MPI is a language-independent communications protocol used to program parallel computers. Both point-to-point and collective communication are supported. MPI "is a message-passing application programmer interface, together with protocol and semantic specifications for how its features must behave in any implementation." MPI's goals are high performance, scalability, and portability. MPI remains the dominant model used in high-performance computing today.
The current version of the MPI standard is 3.0, but only the newest implementations implement the full standard. The previous specifications are the MPI 2.0 specification with minor updates in the MPI-2.1 and MPI-2.2 specifications. The standardisation body for MPI is the MPI forum.
Some background information
MPI-1.0 (1994) and its updates MPI-1.1 (1995), MPI-1.2 (1997) and MPI-1.3 (1998) concentrate on point-to-point communication (send/receive) and global operations in a static process topology. Major additions in MPI-2.0 (1997) and its updates MPI-2.1 (2008) and MPI-2.2 (2009) are one-sided communication (get/put), dynamic process management and a model for parallel I/O. MPI-3.0 (2012) adds non-blocking collectives, a major update of the one-sided communication model and neighbourhood collectives on graph topologies. The first update of the MPI-3.1 specification was released in 2015, and work is ongoing on the next major update, MPI-4.0.
The two dominant Open Source implementations are Open MPI and MPICH. The latter has been through a couple of name changes: It was originally conceived in the early '90's as MPICH, then the complete rewrite was renamed to MPICH2, but as this name caused confusion as the MPI standard evolved into MPI 3.x, the name was changed again to MPICH, and the version number bumped to 3.0. MVAPICH developed at Ohio State University is the offspring of MPICH further optimised for InfiniBand and some other high-performance interconnect technologies. Most other MPI implementations are derived from one of these implementations.
You have a program that uses an MPI library, either developed by you, or by others. In the latter case, the program's documentation should mention the MPI library it was developed with.
On VSC clusters, several MPI implementations are installed. We provide two MPI implementations on all newer machines that can support those implementations:
- Intel MPI in the intel toolchain
- Intel MPI 4.1 (intel/2014a and intel/2014b toolchains) implements the MPI-2.2 specification
- Intel MPI 5.0 (intel/2015a and intel/2015b toolchains) and Intel MPI 5.1 (intel/2016a and intel/2016b toolchains) implement the MPI-3.0 specification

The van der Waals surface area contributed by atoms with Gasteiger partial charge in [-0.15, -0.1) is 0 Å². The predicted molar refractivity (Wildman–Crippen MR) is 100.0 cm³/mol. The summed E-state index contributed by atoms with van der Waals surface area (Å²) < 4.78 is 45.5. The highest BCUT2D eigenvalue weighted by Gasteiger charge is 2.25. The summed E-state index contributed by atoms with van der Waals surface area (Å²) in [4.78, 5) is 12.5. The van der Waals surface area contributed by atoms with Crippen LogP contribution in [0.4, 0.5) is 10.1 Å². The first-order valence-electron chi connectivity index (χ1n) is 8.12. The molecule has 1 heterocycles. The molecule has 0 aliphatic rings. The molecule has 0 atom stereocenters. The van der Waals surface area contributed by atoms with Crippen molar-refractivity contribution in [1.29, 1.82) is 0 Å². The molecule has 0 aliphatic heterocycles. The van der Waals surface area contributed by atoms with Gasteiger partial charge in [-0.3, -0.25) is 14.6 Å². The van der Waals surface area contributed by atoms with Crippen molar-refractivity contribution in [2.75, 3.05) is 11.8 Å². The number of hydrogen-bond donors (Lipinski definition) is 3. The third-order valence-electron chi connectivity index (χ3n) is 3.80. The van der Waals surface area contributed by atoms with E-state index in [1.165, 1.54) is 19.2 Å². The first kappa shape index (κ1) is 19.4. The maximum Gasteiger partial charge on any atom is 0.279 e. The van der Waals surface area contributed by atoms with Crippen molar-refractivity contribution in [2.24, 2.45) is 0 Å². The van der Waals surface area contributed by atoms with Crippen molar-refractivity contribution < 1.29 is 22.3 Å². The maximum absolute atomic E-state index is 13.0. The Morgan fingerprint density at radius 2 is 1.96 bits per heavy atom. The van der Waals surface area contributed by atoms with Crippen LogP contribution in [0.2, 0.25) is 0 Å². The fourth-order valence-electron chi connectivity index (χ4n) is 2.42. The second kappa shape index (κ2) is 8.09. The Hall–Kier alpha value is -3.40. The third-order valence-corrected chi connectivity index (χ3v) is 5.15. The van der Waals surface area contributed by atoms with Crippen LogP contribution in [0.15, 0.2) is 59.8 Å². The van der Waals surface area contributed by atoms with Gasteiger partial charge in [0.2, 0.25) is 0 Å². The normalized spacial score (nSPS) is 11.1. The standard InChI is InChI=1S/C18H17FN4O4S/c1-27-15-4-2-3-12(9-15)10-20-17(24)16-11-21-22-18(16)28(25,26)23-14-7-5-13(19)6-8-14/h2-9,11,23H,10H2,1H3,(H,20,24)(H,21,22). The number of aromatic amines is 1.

- Open MPI in the foss toolchain
- Open MPI 1.6 (foss/2014a toolchain) only implements the MPI-2.1 specification
- Open MPI 1.8 (foss/2014b, foss/2015a and foss/2015b toolchains) and Open MPI 1.10 (foss/2016a and foss/2016b) implement the MPI-3.0 specification
When developing your own software, this is the preferred order to select an implementation. The performance should be very similar, however, more development tools are available for Intel MPI (i.e., ITAC for performance monitoring).
Specialised hardware sometimes requires specialised MPI-libraries.
- The interconnect in Cerebro, the SGI UV shared memory machine at KU Leuven, provides hardware acceleration for some MPI functions. To take full advantage of the interconnect, it is necessary to use the SGI MPI library, part of the MPT packages which stands for Message Passing Toolkit (and also contains SGI's own implementation of OpenSHMEM). Support is offered through additional toolchains (intel-mpt and foss-mpt).
- SGI MPT 2.09 (intel-mpt/2014a and foss-mpt/2014a toolchains) contains the SGI MPI 1.7 library which implements the MPI-2.2 specification.
- SGI MPT 2.10 (not yet installed, contact KU Leuven support) contains the SGI MPI 1.8 library which implements the MPI-3.0 specification.
Several other implementations may be installed, e.g., MVAPICH, but we assume you know what you're doing if you choose to use them.
We also assume you are already familiar with the job submission procedure. If not, check the "Running jobs" section first.
Compiling and running
See to the documentation about the toolchains.
For debugging, we recommend the ARM DDT debugger (formerly Allinea DDT, module allinea-ddt). Video tutorials are available on the Arm web site. (KU Leuven-only).
When using the intel toolchain, Intel's Trace Analyser & Collector (ITAC) may also prove useful.